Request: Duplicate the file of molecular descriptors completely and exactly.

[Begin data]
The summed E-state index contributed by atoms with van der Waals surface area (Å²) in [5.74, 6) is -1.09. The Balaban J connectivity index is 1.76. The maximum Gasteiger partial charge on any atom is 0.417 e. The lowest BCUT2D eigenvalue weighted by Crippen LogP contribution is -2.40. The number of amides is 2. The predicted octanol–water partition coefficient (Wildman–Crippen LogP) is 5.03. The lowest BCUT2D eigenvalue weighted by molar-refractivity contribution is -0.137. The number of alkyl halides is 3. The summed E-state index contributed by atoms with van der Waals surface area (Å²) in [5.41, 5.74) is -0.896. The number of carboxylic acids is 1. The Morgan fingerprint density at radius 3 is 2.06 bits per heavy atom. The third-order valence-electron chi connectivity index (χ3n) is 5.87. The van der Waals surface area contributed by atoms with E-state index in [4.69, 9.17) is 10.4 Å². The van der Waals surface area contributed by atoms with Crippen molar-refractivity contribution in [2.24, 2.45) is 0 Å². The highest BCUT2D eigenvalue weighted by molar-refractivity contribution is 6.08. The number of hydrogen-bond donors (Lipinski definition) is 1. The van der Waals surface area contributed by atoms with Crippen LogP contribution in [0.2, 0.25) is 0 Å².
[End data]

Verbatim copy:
The summed E-state index contributed by atoms with van der Waals surface area (Å²) in [5.74, 6) is -1.09. The Balaban J connectivity index is 1.76. The maximum Gasteiger partial charge on any atom is 0.417 e. The lowest BCUT2D eigenvalue weighted by Crippen LogP contribution is -2.40. The number of amides is 2. The predicted octanol–water partition coefficient (Wildman–Crippen LogP) is 5.03. The lowest BCUT2D eigenvalue weighted by molar-refractivity contribution is -0.137. The number of alkyl halides is 3. The summed E-state index contributed by atoms with van der Waals surface area (Å²) in [5.41, 5.74) is -0.896. The number of carboxylic acids is 1. The Morgan fingerprint density at radius 3 is 2.06 bits per heavy atom. The third-order valence-electron chi connectivity index (χ3n) is 5.87. The van der Waals surface area contributed by atoms with E-state index in [4.69, 9.17) is 10.4 Å². The van der Waals surface area contributed by atoms with Crippen molar-refractivity contribution in [2.24, 2.45) is 0 Å². The highest BCUT2D eigenvalue weighted by molar-refractivity contribution is 6.08. The number of hydrogen-bond donors (Lipinski definition) is 1. The van der Waals surface area contributed by atoms with Crippen LogP contribution in [0.2, 0.25) is 0 Å².